Getting the approval to produce a music festival can be quite the process, but when the local residents of an area contest the plans it can become close to impossible. Tuesday, the commissioners in Chaffee County, Colorado gave their final word in favor of a 20,000-person music festival set for this upcoming August in the Buena Vista area. Up until then, it was uncertain whether or not the county would approve a special-events permit for the event.

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It all started last summer when AEG Live and Boulder-based Madison House Presents (the organizers behind the famed Electric Forest festival) began discussing plans for a future festival with pro kayaker Jed Selby. In 2014, Selby’s family purchased a 274-acre plot that was facing foreclosure with the hopes of developing a music festival on the sprawling land. Now after plenty of concerns voiced from those who reside close to the venue, as well as testimonies from neighboring towns who’ve hosted events via Madison House Presents, Chaffee County is on board for a festival that could generate a lot of attention for their rural residential areas. Perhaps one of the most influential factors that swayed locals in favor of the huge festival was the success of 2015’s Mad House Presents’ event The Gentlemen of the Road tour lead by Mumford & Sons that featured other acts like Alabama Shakes, Jenny Lewis and Dawes.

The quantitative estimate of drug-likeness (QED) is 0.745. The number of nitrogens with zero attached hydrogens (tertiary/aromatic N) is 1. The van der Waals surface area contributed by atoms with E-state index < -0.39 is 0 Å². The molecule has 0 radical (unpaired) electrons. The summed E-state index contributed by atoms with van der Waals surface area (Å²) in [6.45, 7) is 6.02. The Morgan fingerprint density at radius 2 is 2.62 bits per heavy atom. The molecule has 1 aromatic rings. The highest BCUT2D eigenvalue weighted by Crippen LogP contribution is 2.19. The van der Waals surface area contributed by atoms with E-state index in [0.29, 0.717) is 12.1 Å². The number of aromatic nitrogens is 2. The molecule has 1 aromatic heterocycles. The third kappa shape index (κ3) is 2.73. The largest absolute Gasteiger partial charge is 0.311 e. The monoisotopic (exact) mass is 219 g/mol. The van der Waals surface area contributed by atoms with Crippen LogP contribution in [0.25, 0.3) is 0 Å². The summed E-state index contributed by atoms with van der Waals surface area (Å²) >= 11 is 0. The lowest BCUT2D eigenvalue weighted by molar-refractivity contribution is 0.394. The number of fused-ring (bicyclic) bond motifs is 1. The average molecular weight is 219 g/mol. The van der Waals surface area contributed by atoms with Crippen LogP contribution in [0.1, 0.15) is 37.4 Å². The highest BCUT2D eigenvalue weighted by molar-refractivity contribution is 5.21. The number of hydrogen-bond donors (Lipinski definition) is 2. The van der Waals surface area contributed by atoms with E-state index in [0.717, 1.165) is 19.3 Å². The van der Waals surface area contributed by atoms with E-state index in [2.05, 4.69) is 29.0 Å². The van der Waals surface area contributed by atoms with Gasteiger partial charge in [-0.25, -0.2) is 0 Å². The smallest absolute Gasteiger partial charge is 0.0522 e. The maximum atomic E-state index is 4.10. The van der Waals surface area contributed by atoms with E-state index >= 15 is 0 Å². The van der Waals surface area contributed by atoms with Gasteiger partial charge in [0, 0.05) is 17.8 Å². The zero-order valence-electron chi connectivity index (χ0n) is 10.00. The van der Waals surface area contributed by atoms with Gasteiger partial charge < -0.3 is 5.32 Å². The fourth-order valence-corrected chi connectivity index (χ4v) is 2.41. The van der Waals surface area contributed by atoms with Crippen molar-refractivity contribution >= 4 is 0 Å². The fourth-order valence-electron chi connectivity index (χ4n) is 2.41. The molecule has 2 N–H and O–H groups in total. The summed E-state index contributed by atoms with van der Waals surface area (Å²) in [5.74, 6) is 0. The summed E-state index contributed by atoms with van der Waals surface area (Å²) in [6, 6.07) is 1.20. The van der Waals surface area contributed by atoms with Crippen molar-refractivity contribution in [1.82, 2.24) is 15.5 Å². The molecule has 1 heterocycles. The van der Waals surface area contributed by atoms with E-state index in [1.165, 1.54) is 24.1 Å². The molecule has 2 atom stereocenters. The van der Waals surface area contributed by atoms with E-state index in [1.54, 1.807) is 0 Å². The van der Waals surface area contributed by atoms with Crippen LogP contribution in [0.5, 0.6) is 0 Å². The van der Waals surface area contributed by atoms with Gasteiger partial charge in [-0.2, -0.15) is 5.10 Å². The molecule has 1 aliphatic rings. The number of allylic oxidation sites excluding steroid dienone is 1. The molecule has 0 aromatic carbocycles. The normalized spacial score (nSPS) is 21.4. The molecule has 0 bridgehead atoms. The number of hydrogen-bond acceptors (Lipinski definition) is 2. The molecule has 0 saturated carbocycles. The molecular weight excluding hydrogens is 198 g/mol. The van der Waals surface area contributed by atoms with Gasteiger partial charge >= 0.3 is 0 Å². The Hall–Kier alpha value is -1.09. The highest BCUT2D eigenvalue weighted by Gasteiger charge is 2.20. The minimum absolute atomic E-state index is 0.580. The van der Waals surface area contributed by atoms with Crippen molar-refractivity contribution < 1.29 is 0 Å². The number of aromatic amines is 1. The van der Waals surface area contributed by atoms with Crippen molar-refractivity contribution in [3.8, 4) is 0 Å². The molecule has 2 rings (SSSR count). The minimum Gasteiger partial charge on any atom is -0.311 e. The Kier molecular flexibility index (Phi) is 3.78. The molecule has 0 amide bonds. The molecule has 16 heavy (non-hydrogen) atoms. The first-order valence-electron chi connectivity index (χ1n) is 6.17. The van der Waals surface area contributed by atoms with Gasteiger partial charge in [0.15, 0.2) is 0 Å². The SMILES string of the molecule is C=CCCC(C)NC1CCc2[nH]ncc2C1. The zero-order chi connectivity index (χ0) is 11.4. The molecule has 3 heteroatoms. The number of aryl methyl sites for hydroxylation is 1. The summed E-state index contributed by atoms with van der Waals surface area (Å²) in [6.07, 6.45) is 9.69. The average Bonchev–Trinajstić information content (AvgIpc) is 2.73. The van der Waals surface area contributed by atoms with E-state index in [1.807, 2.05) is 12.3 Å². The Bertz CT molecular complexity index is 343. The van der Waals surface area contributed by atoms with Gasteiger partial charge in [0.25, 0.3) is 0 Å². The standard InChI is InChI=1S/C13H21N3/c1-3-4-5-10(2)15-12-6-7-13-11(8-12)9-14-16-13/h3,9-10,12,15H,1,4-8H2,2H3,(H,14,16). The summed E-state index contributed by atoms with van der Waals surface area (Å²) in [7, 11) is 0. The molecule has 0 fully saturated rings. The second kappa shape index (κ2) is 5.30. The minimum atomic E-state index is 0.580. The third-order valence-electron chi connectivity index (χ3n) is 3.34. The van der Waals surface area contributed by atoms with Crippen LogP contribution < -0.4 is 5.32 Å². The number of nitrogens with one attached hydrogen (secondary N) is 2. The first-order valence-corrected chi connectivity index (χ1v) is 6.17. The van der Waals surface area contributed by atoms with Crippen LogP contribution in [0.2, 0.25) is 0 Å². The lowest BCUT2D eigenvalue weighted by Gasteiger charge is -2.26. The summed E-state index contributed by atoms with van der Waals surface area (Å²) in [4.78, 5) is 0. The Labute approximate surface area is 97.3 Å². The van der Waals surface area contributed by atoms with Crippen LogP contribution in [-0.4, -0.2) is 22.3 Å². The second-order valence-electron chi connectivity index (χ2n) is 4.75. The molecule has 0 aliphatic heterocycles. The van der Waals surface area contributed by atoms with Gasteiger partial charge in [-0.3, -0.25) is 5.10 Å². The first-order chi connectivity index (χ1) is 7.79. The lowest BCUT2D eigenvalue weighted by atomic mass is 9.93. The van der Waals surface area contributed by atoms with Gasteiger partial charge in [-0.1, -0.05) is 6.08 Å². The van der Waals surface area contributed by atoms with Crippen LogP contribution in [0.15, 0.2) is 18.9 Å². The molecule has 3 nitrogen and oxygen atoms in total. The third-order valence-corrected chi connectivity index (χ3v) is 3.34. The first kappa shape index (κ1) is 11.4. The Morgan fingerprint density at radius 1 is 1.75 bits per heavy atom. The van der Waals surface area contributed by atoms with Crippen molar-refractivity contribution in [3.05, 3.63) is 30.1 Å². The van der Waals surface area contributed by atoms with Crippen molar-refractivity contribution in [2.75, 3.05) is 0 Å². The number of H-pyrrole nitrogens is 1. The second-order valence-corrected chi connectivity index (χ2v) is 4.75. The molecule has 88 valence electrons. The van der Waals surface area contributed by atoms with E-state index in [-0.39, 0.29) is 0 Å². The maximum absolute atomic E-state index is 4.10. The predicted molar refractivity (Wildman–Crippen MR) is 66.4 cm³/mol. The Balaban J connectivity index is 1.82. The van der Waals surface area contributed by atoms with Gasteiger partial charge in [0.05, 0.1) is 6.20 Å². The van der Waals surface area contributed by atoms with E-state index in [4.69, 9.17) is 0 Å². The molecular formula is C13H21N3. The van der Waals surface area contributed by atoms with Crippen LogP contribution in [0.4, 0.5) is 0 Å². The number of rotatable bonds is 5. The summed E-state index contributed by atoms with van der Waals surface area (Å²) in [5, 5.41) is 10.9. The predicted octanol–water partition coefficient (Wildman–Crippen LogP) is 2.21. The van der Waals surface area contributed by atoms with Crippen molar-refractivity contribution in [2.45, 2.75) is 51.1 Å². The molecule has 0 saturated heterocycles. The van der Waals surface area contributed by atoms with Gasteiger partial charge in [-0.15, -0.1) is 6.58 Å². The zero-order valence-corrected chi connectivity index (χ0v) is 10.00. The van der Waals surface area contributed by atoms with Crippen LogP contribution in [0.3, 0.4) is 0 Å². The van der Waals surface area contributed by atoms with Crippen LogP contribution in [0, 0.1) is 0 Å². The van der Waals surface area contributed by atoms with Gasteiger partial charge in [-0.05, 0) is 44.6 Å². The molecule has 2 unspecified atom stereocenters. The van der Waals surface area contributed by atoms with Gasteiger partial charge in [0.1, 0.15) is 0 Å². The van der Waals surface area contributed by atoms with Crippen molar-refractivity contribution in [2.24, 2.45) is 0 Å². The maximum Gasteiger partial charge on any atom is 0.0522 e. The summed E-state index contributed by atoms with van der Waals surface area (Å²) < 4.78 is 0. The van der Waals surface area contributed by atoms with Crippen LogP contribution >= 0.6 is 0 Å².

Madison House Presents’ festival is set to go down August 4th-7th, 2016 in the Buena Vista, Colorado area on Jed Selby’s ranch. According to Selby, the board instructed them that they “better do a great job” if they’re looking to return next year. And, while no details of who will be performing have been announced, there was reportedly mention of a focus on bluegrass and classic blues for the anticipated music event. Chaffee County administrator Robert Christiansen said that the festival is hoping to attract a “wide variety of interests and ages,” while Madison House Presents’ president Jeremy Stein made it a point to assure any skeptics that they “aim this festival to be a mighty source of Colorado pride.”

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